Musée d'Orsay: Restoration Policy of the Public Establishment of the Musée d'Orsay and Musée de l'Orangerie

Restoration Policy of the Public Establishment of the Musée d'Orsay and Musée de l'Orangerie

The preventative conservation policy of the Musée d'Orsay and the Musée de l'Orangerie, drawn up in 2009, aims to coordinate the teams of restorers from the initial examination of the works to the restoration itself, with a proactive policy of protecting the surface of the paintings so as to prolong the benefits of the restoration and protect the artworks from mechanical failure.
It also includes a programme of in-depth restorations and scientific examinations.

This heritage strategy consists of several areas of operation:


Preventative conservation

Condition report of a work before hanging© Musée d'Orsay / DR
Condition reports
Condition reports enable the team to evaluate how much restoration is necessary on the support and paint layer to ensure the conservation of the artworks.
These are drawn up for works in the gallery displays, works in storage, works returning from storage, new acquisitions, loans for temporary exhibitions and international exhibitions organised by the Musée d'Orsay.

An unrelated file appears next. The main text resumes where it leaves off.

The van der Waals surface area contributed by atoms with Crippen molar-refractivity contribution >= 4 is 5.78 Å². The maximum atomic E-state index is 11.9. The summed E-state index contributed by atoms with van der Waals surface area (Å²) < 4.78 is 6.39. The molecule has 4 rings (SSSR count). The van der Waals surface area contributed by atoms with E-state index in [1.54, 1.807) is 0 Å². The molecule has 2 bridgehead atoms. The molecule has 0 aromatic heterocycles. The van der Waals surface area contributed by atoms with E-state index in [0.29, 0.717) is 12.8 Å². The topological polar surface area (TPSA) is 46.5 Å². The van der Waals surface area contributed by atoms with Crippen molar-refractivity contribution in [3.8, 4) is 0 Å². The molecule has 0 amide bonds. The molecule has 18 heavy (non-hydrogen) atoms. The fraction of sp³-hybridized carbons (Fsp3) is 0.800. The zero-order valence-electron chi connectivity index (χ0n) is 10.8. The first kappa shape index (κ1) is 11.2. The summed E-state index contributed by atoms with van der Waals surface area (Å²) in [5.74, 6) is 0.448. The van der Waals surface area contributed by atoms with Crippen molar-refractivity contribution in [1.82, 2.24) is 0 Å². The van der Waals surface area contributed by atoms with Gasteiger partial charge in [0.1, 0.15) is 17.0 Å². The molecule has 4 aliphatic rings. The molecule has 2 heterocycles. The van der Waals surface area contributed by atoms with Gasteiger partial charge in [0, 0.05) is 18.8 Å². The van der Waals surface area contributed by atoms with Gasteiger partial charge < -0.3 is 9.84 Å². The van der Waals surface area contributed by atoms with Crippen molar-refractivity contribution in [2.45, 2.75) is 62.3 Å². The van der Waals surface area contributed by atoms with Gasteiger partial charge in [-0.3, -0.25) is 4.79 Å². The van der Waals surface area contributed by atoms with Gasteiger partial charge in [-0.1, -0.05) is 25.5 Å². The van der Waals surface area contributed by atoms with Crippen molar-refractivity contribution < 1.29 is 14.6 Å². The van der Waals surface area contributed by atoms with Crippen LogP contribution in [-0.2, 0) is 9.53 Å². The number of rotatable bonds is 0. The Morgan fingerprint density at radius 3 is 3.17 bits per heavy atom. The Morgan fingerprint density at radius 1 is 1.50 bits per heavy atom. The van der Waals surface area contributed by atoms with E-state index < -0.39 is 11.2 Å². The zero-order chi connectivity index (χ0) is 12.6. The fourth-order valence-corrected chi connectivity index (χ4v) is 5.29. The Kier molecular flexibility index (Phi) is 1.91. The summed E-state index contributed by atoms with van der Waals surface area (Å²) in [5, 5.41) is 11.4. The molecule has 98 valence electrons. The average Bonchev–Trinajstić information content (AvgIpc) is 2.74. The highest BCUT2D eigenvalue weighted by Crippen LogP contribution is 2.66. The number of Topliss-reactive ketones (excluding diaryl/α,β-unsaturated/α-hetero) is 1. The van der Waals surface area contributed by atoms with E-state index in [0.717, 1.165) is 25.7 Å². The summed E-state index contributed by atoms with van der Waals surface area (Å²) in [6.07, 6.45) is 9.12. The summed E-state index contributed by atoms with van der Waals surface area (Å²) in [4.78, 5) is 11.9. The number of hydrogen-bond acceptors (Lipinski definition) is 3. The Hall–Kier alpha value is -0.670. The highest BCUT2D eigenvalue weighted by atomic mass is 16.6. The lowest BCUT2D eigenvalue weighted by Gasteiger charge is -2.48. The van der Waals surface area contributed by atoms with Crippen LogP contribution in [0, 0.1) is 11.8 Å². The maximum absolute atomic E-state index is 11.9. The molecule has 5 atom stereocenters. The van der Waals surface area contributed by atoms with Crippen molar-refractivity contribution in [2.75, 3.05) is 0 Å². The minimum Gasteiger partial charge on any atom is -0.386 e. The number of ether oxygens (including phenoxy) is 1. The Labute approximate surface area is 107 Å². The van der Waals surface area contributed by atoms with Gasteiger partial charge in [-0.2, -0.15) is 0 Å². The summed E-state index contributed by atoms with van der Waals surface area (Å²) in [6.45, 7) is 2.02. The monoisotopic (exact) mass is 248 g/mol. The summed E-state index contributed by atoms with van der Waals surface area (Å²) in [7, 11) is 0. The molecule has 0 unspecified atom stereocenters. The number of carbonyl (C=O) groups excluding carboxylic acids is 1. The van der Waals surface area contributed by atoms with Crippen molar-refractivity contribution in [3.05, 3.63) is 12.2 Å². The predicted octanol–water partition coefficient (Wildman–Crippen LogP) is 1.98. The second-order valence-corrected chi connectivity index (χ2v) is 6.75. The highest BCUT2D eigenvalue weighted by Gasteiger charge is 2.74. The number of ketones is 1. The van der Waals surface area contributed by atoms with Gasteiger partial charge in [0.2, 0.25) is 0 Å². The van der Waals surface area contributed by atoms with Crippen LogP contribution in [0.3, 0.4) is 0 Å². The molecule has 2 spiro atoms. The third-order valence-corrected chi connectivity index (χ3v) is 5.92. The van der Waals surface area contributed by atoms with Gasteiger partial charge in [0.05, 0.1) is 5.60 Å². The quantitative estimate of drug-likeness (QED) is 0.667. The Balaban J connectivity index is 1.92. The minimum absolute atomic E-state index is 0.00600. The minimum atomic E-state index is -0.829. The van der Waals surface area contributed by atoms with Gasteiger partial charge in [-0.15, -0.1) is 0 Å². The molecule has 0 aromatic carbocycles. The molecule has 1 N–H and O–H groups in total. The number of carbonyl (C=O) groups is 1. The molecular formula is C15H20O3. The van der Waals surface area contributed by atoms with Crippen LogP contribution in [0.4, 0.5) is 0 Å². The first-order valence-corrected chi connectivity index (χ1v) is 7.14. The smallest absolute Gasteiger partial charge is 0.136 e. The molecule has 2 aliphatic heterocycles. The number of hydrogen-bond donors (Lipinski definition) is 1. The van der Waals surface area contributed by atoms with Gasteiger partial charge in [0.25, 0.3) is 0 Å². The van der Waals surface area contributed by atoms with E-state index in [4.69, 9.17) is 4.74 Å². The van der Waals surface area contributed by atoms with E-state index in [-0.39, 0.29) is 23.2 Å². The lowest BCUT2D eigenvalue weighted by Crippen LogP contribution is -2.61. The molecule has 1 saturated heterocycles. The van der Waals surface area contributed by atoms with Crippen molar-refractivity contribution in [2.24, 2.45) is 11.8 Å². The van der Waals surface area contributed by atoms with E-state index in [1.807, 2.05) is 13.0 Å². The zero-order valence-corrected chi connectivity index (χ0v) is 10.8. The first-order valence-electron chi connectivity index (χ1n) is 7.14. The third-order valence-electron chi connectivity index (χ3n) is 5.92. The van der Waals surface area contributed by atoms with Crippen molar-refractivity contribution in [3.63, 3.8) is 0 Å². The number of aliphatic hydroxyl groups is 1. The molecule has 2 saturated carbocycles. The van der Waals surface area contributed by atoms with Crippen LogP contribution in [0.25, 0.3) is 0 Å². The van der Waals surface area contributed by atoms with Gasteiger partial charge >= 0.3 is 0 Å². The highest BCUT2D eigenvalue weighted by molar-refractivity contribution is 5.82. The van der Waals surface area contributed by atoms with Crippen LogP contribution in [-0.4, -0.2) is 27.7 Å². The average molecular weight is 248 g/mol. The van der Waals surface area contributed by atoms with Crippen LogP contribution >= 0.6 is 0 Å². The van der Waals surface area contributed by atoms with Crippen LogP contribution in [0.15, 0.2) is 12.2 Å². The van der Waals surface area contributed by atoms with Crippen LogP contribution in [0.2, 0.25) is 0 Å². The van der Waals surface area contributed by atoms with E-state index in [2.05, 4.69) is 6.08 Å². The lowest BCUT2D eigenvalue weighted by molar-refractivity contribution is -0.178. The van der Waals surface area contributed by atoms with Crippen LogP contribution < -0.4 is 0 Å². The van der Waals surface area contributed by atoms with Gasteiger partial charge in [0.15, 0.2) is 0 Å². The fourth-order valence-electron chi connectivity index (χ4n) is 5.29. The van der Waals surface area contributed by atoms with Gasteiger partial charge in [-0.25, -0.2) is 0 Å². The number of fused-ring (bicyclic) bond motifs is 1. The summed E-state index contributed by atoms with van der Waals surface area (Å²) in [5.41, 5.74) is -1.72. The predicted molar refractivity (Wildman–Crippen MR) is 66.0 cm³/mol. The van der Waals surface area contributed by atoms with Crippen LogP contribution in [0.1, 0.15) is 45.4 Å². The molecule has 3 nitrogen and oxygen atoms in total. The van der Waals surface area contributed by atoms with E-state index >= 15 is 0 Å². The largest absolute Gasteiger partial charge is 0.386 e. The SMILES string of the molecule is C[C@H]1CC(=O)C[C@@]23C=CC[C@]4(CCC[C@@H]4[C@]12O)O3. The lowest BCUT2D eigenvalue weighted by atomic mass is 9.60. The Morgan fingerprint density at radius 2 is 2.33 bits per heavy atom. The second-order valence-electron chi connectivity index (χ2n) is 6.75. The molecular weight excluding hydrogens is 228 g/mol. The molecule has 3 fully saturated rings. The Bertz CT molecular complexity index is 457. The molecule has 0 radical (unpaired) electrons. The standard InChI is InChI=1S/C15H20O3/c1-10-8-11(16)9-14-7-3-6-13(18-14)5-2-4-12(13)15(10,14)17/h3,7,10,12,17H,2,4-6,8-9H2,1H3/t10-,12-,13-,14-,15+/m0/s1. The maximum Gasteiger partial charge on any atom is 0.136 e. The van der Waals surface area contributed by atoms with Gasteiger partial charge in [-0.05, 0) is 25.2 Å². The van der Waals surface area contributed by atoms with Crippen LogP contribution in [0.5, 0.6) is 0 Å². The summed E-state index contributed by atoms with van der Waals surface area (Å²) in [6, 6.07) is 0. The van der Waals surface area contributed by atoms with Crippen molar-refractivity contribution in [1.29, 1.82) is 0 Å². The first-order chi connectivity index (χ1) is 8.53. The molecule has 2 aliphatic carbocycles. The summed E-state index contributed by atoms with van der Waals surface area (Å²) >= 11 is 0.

Condition reports are also produced on works lent to the Musée d'Orsay and Musée de l’Orangerie when temporary exhibitions are being installed and taken down.

Fixing the polycarbonate back in place© Musée d'Orsay / Sophie Crépy
Examinations undertaken following an incident in a gallery (a visitor falling or other incident) show the importance of protecting the painted surface of the artworks.

Protecting the image surface of the artworks
Between 2009 and 2015, 766 paintings were protected in self-buffering or microclimate display cases. This policy continues today.
The choice of works to be protected is made in relation to agreements with other museums or institutions, works displayed in the museum or as part of extramural exhibitions organised by the Musée d'Orsay.

The Walter-Guillaume Collection at the Musée de l'Orangerie was also the subject of a campaign in 2015 to improve the hanging arrangements in order to achieve a coherent hanging system for all the paintings in the collection.


Routine restorations

The programme for restorations is established in relation to loans, deposits, acquisitions, and presentations in the museum galleries, and recommendations mentioned in the condition reports.
For paintings, there are two different types of restoration: routine restorations and in-depth restorations, which follow a specific protocol.

Routine restorations (sprucing up and partial restoration) are carried out in the restoration area of the Musée d'Orsay following a programme that is decided every month.
These can involve the support (that is, the canvas on which the work is painted) and/or the paint layer.

Sessions for the removal of dust from paintings and frames, sculptures and objects (furniture, vases, etc.) are carried out in the galleries every Monday.